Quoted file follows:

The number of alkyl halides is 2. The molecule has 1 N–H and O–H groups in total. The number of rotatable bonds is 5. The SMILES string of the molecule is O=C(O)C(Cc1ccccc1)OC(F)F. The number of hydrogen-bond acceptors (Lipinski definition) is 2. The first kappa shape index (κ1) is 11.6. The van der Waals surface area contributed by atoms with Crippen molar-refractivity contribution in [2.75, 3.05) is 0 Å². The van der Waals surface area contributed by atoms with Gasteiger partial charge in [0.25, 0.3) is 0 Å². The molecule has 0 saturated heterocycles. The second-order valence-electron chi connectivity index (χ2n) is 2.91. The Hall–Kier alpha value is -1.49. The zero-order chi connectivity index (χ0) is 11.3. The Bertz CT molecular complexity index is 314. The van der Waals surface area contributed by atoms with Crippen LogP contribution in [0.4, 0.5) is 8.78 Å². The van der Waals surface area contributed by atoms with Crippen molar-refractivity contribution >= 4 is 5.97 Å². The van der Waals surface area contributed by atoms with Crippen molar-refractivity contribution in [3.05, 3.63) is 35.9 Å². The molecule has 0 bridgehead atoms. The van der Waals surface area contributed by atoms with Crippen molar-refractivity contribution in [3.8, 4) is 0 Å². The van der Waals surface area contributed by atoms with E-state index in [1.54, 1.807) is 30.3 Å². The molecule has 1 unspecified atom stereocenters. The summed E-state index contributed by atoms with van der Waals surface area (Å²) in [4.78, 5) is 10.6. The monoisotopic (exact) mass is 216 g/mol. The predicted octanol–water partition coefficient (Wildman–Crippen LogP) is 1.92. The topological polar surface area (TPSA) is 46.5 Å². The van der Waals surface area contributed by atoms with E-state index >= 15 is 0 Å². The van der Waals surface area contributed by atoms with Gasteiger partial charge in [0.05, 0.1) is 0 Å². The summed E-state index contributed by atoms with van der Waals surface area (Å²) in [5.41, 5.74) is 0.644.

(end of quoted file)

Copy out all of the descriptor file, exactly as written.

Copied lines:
The number of alkyl halides is 2. The molecule has 1 N–H and O–H groups in total. The number of rotatable bonds is 5. The SMILES string of the molecule is O=C(O)C(Cc1ccccc1)OC(F)F. The number of hydrogen-bond acceptors (Lipinski definition) is 2. The first kappa shape index (κ1) is 11.6. The van der Waals surface area contributed by atoms with Crippen molar-refractivity contribution in [2.75, 3.05) is 0 Å². The van der Waals surface area contributed by atoms with Gasteiger partial charge in [0.25, 0.3) is 0 Å². The molecule has 0 saturated heterocycles. The second-order valence-electron chi connectivity index (χ2n) is 2.91. The Hall–Kier alpha value is -1.49. The zero-order chi connectivity index (χ0) is 11.3. The Bertz CT molecular complexity index is 314. The van der Waals surface area contributed by atoms with Crippen LogP contribution in [0.4, 0.5) is 8.78 Å². The van der Waals surface area contributed by atoms with Crippen molar-refractivity contribution >= 4 is 5.97 Å². The van der Waals surface area contributed by atoms with Crippen molar-refractivity contribution in [3.05, 3.63) is 35.9 Å². The molecule has 0 bridgehead atoms. The van der Waals surface area contributed by atoms with Crippen molar-refractivity contribution in [3.8, 4) is 0 Å². The van der Waals surface area contributed by atoms with E-state index in [1.54, 1.807) is 30.3 Å². The molecule has 1 unspecified atom stereocenters. The summed E-state index contributed by atoms with van der Waals surface area (Å²) in [4.78, 5) is 10.6. The monoisotopic (exact) mass is 216 g/mol. The predicted octanol–water partition coefficient (Wildman–Crippen LogP) is 1.92. The topological polar surface area (TPSA) is 46.5 Å². The van der Waals surface area contributed by atoms with E-state index >= 15 is 0 Å². The van der Waals surface area contributed by atoms with Gasteiger partial charge in [0.05, 0.1) is 0 Å². The summed E-state index contributed by atoms with van der Waals surface area (Å²) in [5.41, 5.74) is 0.644.